Read and Write Levelling
The Read-Write Levelling feature is built into DDR3 memory controller to compensate for these Clock Skew issues.
Boehm explains the problem with the new topology, “The clocks, commands, and addresses, are all routed to each DRAM in a ‘Fly-by’ and the DQ [Data] bus which includes the strobes is routed more like what the T-Branch was. The time that the commands, addresses and clocks arrive at each DRAM is a bit different, while the DQ signals arrive at roughly the same time. So you have this inherent skew between the DQ bus and the Clock at each DRAM with Fly-by, which causes problems that you have to resolve by de-skewing [at the other end] to get everything lined up again.
“That is where Write Levelling in DDR3 comes in. What you’re doing is you’re delaying the DQ bus slightly so that it arrives at each DRAM the same time the Clock does.
” The memory controller dynamically aligns the Data-Data Strobes (DQ-DQS) to the Clock (CK) for each DRAM chip.
This is done with a simple ‘Hello-and-Respond’ feedback analysis. Once the amount of delay or skew to each DRAM chip is determined, the memory controller can easily compensate for the problem for subsequent activities.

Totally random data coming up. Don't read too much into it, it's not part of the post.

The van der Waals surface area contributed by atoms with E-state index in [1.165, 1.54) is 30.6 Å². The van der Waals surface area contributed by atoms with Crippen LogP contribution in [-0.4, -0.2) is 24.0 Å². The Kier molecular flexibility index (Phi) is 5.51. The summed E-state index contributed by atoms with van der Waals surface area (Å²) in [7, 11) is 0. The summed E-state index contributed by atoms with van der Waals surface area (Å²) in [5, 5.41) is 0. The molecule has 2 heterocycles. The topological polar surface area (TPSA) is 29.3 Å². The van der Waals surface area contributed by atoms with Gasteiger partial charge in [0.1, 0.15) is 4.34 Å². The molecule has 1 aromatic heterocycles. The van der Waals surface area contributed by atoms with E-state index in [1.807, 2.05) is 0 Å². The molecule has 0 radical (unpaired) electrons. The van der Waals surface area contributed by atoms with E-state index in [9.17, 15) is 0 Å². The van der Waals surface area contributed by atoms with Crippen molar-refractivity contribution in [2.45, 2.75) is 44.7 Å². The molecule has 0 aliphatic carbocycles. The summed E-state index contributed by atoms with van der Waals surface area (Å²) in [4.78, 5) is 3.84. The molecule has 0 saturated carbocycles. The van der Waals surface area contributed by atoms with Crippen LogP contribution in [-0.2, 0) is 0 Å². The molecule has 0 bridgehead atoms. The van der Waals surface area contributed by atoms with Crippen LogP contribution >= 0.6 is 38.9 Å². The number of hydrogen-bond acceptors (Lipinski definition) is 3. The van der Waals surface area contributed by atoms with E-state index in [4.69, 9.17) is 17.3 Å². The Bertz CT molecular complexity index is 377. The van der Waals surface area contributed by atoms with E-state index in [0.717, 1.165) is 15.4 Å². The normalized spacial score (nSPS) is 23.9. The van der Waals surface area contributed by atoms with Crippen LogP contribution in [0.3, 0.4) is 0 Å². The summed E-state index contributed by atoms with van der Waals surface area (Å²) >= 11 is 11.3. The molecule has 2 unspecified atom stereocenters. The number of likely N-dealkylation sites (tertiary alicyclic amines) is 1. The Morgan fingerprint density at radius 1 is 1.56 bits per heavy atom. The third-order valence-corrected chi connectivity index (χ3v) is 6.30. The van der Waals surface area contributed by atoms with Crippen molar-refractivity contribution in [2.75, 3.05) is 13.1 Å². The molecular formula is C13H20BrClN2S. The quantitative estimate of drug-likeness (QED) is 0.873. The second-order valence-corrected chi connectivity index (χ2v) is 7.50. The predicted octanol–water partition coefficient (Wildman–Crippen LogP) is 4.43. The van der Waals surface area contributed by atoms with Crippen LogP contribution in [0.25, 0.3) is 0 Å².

DDR3 uses a new Multi-Purpose Register (MPR) for the signal Levelling process; this generates a pre-determined data pattern for calibration purposes during initialisation. The MPR helps the memory controller calibration by dynamically adjusting the data strobes as close to the centre of the Data Eye as possible.
When the memory controller is in Write Levelling mode, at least one data bit must carry the levelling feedback to the memory controller across the DRAM configurations of x4, x8 or x16. After finishing calibration, a Write Levelling disabling sequence will be initiated by the memory controller.
The Levelling process happens from the other way as well; Read Levelling, as the name implies, aligns the Data bus to the Command-Address-Clock bus for the read cycle. After the memory controller Levelling calibration procedures, the memory comes back into standard operational mode.
An Analogy: Multiple Airport Pickups
Imagine you have to pick up eight relatives flying in for a holiday reunion. Each person arrives at a different time.
Initially you don’t have everyone’s schedule, so you have to call everyone before they leave their respective homes. The act of calling everyone to confirm their arrival is what the Multi-Purpose Register (MPR) does within Memory Controller.
Once you know when everyone will arrive, you will arrange individual pickup times, with the earliest first and the latest last. You are the Data (DQ), your car is the Data Strobe (DQS), the airport is the Memory Module and the relatives are the Command-Address-Clock signals that fly in via the Fly-by path. Each person will arrive at a different gate, representing the DRAM Chip.